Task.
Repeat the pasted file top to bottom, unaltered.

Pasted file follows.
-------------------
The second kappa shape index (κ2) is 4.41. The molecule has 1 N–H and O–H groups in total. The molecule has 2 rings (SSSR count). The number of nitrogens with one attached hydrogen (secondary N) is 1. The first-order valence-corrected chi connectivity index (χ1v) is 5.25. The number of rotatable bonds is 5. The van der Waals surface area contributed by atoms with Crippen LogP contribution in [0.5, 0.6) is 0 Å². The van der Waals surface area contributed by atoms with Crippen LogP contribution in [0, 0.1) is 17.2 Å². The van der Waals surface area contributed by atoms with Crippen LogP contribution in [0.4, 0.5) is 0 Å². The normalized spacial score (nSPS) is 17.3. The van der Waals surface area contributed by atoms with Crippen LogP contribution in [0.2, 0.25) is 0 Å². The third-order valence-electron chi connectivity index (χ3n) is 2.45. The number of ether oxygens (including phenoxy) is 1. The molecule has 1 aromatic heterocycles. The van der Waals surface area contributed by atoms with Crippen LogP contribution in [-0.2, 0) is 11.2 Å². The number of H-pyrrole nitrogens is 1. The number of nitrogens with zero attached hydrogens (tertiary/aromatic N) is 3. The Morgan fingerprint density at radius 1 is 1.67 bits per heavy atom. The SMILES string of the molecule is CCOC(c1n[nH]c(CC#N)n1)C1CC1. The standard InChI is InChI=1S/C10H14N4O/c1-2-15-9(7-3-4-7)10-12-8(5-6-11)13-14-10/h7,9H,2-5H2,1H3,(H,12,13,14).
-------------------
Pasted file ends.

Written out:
The second kappa shape index (κ2) is 4.41. The molecule has 1 N–H and O–H groups in total. The molecule has 2 rings (SSSR count). The number of nitrogens with one attached hydrogen (secondary N) is 1. The first-order valence-corrected chi connectivity index (χ1v) is 5.25. The number of rotatable bonds is 5. The van der Waals surface area contributed by atoms with Crippen LogP contribution in [0.5, 0.6) is 0 Å². The van der Waals surface area contributed by atoms with Crippen LogP contribution in [0, 0.1) is 17.2 Å². The van der Waals surface area contributed by atoms with Crippen LogP contribution in [0.4, 0.5) is 0 Å². The normalized spacial score (nSPS) is 17.3. The van der Waals surface area contributed by atoms with Crippen LogP contribution in [0.2, 0.25) is 0 Å². The third-order valence-electron chi connectivity index (χ3n) is 2.45. The number of ether oxygens (including phenoxy) is 1. The molecule has 1 aromatic heterocycles. The van der Waals surface area contributed by atoms with Crippen LogP contribution in [-0.2, 0) is 11.2 Å². The number of H-pyrrole nitrogens is 1. The number of nitrogens with zero attached hydrogens (tertiary/aromatic N) is 3. The Morgan fingerprint density at radius 1 is 1.67 bits per heavy atom. The SMILES string of the molecule is CCOC(c1n[nH]c(CC#N)n1)C1CC1. The standard InChI is InChI=1S/C10H14N4O/c1-2-15-9(7-3-4-7)10-12-8(5-6-11)13-14-10/h7,9H,2-5H2,1H3,(H,12,13,14).